Hazing News

Rider president speaks promptly to charges being dropped; changes to Greek life planned

August 28, 2007 – Rider Statement Following Dismissal of Charges

To the Rider University Community:

On August 27th, Mercer County Prosecutor Joe Bocchini informed Rider University that he would seek immediate dismissal of the criminal charges against Dean of Students Tony Campbell and Director of Greek Life Ada Badgley. Today the Court dismissed the charges against Tony and Ada.

Needless to say, the dismissal of the charges against our colleagues was very welcome news. The indictments of Tony and Ada had surprised us, given that neither was present at the incident nor did they participate in any of the activities outlined in the prosecutor’s press release of August 3, 2007. We are pleased by the prosecutor’s motion and the judge’s decision to dismiss the charges.

Both Tony and Ada, who had been on paid administrative leave since August 13, will return to their positions with Rider this week. We are grateful to Jan Friedman-Krupnick, assistant vice president for Student Affairs, and the entire student affairs staff, all of whom stepped forward and continued preparations for the launch of the fall semester.

We can now all turn our full energies to our two most important priorities – welcoming our students back to Rider for the start of the fall semester and continuing the implementation of the recommendations of the Presidential Task Force on Alcohol, Personal Responsibility and Student Life. Our new measures include rigorous policies, educational programs, and enforcement measures that will help protect the health and safety of our University community.

When classes resume next week, students on both campuses will notice the following changes, among others (for a complete list of the Task Force recommendations, go to

* A new campus-wide policy that prohibits social events with alcohol in residence halls and Greek houses. There will still be alcohol served, to students of legal age, at registered events in licensed and supervised venues on campus.

* A new Good Samaritan policy that encourages students to seek immediate help for medically compromised students without facing campus repercussions.

* The use of the on-line Alcohol.Edu education program as a component of the freshman seminar program.

As we all know, the misuse of alcohol on university campuses is a national problem. Many colleges and universities throughout the nation are joining us, led by their student affairs professionals, in redoubling efforts to learn from this experience. We, and they, are doing all we can to try to ensure that nothing like this happens again. It is our desire that Rider University stand as a model in the fight to combat alcohol abuse on campus. We have sought out best practices nationwide and have introduced creative new solutions aimed at keeping students safe. Our goal remains unchanged – to make our University an even stronger, safer and healthier learning community.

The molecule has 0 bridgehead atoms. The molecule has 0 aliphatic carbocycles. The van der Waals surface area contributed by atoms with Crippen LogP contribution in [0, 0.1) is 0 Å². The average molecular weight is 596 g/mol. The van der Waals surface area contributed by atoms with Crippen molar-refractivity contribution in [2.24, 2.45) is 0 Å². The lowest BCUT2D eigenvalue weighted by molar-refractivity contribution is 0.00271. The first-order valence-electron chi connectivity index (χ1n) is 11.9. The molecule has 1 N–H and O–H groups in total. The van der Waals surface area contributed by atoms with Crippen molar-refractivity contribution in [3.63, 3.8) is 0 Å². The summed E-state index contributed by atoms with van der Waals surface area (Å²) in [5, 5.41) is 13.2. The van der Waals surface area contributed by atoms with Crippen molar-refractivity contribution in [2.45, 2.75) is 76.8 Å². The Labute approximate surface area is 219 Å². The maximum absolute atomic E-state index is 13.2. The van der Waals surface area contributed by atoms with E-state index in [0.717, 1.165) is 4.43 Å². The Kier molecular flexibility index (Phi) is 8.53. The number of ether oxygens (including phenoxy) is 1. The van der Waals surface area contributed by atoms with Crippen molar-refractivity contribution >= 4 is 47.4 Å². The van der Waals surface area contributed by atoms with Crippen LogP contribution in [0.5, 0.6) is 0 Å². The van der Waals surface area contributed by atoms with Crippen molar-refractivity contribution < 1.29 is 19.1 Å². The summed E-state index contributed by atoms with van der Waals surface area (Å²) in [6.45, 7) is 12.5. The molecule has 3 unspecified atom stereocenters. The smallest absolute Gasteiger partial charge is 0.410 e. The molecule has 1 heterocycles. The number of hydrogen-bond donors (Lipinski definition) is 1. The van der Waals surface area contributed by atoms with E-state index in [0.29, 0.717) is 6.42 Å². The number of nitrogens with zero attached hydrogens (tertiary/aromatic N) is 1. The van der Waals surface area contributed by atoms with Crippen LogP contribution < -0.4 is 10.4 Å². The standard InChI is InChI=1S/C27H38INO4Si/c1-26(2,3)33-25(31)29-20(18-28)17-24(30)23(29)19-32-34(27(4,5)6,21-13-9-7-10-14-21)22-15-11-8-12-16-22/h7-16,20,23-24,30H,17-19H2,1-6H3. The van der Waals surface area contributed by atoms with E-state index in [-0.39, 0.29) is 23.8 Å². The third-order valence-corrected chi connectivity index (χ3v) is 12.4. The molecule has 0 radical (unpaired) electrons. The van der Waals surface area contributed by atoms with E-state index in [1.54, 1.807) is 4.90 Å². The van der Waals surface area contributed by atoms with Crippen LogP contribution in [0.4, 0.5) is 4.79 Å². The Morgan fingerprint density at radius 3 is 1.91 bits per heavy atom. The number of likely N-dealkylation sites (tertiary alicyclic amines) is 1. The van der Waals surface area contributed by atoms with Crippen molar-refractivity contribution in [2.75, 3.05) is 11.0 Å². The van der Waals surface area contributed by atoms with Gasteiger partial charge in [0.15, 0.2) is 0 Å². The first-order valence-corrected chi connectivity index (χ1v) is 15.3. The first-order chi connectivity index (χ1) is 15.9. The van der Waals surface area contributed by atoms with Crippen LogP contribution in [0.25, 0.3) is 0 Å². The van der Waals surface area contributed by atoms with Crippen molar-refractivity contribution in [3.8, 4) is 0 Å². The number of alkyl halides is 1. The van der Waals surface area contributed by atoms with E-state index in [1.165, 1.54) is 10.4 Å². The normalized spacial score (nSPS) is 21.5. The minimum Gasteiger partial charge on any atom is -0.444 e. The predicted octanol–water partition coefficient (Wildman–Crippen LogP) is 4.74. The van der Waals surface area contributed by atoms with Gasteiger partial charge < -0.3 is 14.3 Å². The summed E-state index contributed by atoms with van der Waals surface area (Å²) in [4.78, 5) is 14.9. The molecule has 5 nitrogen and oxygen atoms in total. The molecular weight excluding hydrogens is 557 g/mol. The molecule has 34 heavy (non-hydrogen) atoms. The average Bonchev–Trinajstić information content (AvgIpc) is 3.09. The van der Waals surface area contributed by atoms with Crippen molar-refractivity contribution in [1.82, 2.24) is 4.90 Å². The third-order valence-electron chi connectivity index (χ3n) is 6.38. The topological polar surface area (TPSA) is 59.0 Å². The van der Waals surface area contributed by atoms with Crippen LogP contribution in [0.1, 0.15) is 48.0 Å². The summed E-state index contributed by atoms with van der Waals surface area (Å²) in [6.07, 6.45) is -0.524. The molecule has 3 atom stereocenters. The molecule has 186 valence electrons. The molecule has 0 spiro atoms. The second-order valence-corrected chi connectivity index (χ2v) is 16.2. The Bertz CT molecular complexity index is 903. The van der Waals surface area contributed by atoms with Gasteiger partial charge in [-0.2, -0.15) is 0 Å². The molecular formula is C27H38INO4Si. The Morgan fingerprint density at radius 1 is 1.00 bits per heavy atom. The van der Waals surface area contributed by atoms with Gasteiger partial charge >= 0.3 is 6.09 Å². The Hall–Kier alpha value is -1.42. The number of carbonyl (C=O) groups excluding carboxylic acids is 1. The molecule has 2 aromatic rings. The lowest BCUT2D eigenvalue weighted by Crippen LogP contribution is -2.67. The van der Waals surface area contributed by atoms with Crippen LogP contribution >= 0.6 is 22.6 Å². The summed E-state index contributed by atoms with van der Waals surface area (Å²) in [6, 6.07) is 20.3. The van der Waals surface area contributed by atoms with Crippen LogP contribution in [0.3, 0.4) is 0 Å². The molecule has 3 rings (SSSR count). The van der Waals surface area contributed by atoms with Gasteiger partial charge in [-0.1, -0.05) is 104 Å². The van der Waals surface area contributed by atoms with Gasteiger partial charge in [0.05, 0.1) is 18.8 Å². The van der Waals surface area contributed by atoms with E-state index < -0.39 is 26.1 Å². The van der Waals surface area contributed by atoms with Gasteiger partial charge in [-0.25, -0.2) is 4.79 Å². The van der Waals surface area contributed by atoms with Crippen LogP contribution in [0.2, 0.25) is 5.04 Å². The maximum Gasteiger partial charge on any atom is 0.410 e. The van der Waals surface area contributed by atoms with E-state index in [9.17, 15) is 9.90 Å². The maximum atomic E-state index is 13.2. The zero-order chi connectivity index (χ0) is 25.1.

Thank you for your many expressions of support to us and to the DeVercelly family. And thank you for the important role you will all play in helping to strengthen our community.

Mordechai Rozanski

By Hank Nuwer

Journalist Hank Nuwer is the Alaska author of Hazing: Destroying Young Lives; Broken Pledges: The Deadly Rite of Hazing, High School Hazing, Wrongs of Passage and The Hazing Reader. He has written articles or columns on hazing for the Sunday Times of India, Toronto Globe & Mail, Harper's Magazine, Orlando Sentinel, The Chronicle of Higher Education and the New York Times Sunday Magazine. His current book is Hazing: Destroying Young Lives from Indiana University Press. He is married to Malgorzata Wroblewska Nuwer of Warsaw, Poland and Fairbanks, Alaska. Nuwer is a former columnist for the Greenville (Ohio)Early Bird and former managing editor of the Fairbanks Daily News-Miner in Alaska.
Nuwer was named the Ohio Society of Professional Journalists columnist of the year in 2021 for his “After Darke” column in the Early Bird. He also won third place for the column in 2022 from the Indiana chapter of the Society of Professional Journalists. He and his wife Gosia, recently of Union City, Ind., have owned 20 acres in Alaska for many years. “The move is a sort-of coming home for us,” said Nuwer. As a journalist, he’s written about the Alaskan Iditarod sled-dog race and other Alaska topics. Read his musings in his blog at Real Alaska Daily-- and in his weekly column "Far from Randolph" in the Winchester Star-Gazette of Randolph County, Indiana.

Leave a Reply

This site uses Akismet to reduce spam. Learn how your comment data is processed.